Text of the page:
Nashville track surface hailed by IndyCar drivers after first practice for Music City GP

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NASHVILLE — Colton Herta paced a relatively smooth opening NTT IndyCar Series practice Friday for the inaugural Music City Grand Prix as the new track surface held up well under its first stress test.

Aside from crashes for Pato O’Ward and Conor Daly, there were no major incidents on the 11-turn, 2.17-mile course through the streets of downtown Nashville.

After several weeks of grading the rough and abrasive asphalt in some sections — particularly in the transitions to the 1,600-foot Korean War Veterans Memorial Bridge — the pavement was hailed after the 75-minute session.

Though Herta said the Nashville course was bumpier than Detroit (typically viewed as the roughest surface in IndyCar), the Andretti Autosport felt “very comfortable” in his No. 88 Dallara-Honda at speed.

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PRACTICE SPEEDS: Click here for drivers’ best times during the first session

“I thought the bridge was going to be bumpy, but I didn’t expect coming off the bridge to be quite that bumpy,” said Herta, whose lap of 1 minute, 16.5875 seconds put him ahead of Scott Dixon (1:16.9653), Romain Grosjean (1:17.1305), Alexander Rossi (1:17.1742) and Marcus Ericsson (1:17.2168) as Hondas took the top six spots.

“It could make it a little tricky if you’re braking for (Turn 9, where the race will begin Sunday).

“But it’s not a negative thing. I think it adds character to the track. It’s actually pretty interesting to follow people through there and see if people are staying out wide or cutting in, trying to avoid the bumps, just finding different lines.”

Will Power, who has won the past two inaugural IndyCar street races (Sao Paulo in 2010 and Baltimore in ’11), lobbied for grinding down the entry to Turn 4, which is on the other end of the bridge that drivers cross twice during a lap.

But the Team Penske driver praised Nashville as fun to drive.

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“The track is cool, man,” said Power, who turned the eighth-fastest lap (1:17.2436) and was the second-quickest Chevrolet behind Felix Rosenqvist (1:17.2264). “I really enjoyed it. Really typical street course, bumps and cambers of the road you got to deal with.

“It was fun apart from coming off the bridge heading into the city. That’s a bit sketchy with that one big bump. The rest are pretty good.”

Said Rosenqvist, a veteran of international street circuits as a Formula E veteran: “I think my street course experience definitely helps with this course. It is a fun track and really tricky. The straight after the bridge, where you are bottoming out, is just nuts. I had a really big moment there at the end of the session.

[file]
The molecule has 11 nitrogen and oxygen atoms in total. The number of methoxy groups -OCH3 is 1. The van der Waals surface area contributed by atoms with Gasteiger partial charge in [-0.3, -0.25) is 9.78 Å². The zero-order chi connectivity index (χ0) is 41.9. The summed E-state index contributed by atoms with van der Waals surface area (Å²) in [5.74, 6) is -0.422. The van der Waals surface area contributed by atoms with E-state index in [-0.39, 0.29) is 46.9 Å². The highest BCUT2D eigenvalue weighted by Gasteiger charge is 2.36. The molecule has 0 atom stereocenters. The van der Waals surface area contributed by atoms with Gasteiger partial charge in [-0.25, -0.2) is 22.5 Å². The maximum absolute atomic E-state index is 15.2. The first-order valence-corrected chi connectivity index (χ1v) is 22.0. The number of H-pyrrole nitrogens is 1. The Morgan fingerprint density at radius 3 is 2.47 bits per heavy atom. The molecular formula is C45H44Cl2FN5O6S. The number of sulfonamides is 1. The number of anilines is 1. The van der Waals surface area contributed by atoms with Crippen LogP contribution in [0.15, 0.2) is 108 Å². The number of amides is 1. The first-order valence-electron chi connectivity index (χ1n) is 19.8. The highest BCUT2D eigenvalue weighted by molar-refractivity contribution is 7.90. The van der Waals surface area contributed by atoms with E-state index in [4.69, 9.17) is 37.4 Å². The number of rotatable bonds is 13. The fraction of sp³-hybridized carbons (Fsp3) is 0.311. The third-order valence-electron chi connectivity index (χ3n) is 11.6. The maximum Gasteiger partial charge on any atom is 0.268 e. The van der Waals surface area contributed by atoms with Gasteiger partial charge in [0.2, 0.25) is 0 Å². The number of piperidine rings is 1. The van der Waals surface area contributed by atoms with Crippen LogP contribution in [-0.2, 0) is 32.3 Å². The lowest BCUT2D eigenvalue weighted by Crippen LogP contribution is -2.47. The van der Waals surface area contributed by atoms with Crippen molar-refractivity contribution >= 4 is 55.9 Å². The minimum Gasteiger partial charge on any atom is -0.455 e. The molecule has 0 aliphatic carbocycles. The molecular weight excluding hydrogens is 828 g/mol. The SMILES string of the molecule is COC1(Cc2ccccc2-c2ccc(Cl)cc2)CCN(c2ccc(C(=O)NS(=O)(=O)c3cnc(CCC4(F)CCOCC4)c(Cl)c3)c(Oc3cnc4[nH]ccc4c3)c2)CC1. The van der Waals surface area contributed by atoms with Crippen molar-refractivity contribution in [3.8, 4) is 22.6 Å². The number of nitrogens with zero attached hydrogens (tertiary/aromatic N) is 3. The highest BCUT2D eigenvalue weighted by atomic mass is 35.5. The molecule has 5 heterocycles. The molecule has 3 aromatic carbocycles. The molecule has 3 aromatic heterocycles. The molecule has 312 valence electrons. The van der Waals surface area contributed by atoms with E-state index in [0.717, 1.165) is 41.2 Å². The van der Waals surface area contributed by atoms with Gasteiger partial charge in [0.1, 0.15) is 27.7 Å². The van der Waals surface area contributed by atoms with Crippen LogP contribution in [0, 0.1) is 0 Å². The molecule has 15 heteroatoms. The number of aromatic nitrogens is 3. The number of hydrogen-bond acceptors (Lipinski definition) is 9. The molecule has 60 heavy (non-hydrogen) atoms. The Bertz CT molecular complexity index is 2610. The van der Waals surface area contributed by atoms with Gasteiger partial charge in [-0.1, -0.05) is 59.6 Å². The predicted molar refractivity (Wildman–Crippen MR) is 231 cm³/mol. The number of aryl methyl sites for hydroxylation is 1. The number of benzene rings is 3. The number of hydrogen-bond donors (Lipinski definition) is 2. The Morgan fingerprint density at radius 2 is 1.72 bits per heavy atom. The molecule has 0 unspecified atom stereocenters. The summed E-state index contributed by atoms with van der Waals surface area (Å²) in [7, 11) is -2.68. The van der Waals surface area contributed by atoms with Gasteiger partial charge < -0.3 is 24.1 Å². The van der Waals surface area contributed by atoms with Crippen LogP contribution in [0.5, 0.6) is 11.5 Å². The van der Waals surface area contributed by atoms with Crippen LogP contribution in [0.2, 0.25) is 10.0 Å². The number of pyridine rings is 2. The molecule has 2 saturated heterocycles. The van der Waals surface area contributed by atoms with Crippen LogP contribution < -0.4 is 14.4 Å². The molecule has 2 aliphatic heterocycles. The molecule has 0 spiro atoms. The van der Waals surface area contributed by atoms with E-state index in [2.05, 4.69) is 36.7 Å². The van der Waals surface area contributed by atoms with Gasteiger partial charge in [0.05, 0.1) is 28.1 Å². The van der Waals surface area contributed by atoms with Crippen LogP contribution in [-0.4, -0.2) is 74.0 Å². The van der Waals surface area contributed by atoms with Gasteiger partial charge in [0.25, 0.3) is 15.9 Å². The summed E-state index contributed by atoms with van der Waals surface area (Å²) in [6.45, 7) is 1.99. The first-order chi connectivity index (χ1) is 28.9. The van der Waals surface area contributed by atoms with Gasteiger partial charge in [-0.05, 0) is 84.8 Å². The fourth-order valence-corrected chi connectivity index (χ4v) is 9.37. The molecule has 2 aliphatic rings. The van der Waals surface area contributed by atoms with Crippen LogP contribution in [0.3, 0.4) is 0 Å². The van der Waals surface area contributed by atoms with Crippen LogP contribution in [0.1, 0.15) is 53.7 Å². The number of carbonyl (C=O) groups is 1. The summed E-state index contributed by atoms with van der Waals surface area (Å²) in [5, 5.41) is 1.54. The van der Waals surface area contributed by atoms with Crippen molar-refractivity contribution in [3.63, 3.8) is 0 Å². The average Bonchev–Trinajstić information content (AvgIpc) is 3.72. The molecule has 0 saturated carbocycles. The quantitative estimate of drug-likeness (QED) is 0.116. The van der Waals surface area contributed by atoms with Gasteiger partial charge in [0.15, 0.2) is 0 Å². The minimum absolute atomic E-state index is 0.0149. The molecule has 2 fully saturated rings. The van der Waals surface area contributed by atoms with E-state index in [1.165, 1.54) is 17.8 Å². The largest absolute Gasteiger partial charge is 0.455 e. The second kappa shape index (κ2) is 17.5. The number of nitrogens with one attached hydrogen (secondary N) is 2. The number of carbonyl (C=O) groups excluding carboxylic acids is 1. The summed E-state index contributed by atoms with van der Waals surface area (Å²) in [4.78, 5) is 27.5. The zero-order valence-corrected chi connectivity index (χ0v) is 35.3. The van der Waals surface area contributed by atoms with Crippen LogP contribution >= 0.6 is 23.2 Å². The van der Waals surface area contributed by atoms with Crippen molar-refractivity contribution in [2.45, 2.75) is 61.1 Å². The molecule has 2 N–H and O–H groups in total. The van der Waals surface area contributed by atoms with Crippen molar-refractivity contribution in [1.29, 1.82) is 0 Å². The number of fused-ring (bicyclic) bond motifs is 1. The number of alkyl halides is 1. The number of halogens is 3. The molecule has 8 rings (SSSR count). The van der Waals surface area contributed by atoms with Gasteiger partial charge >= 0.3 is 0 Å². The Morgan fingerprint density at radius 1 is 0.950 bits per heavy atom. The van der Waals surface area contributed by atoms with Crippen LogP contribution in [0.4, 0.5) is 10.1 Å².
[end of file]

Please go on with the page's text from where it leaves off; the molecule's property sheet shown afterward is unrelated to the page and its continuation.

“Apart from that, it is really smooth and straightforward. Those high-speed kinks really upset the car, but it is a fantastic track. It’s going to be a good challenge and take the best out of us. The best driver will win.”

The practice was cut short when Conor Daly slammed the tire barrier in Turn 9 with four minutes remaining in the session.

Pato O’Ward brought out the first red flag 22 minutes into the practice when he misjudged Turn 3, making contact with the inside that shot his No. 5 Dallara-Chevy into the outside wall. Though his car sustained heavy left-front damage, it hardly dampened the spirits of O’Ward.

“What a cool track,” he said. “It is very physical and unlike any other place we go to, specifically the braking zones. Our car felt fine until I made a mistake going into Turn 3. We didn’t get much running in today, but (Saturday) we will. We will be ready for qualifying, I’m not worried.”

There will be another practice today at 1 p.m. ET, followed by qualifying at 4:30 p.m. ET. Sunday’s race will be at 5:30 p.m. on NBCSN.

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Points leader Alex Palou turned the sixth-fastest lap in practice but will be hampered in the starting lineup by a six-position grid penalty for an unapproved engine change in a recent test at Portland International Raceway.

“We knew we had this penalty already since the season even started,” Palou said. “We got it on my second test with Chip Ganassi Racing. One of those rules that I think they will adopt and change in the future, I hope at least, because I don’t think it makes a lot of sense that you blow up an engine on winter testing and suddenly you are with a penalty in the season.

“It is what it is. Nothing we can do now. Nothing the team could have done before. We just have to recover those six places that we’re going to have.”

Click here for Friday practice speeds.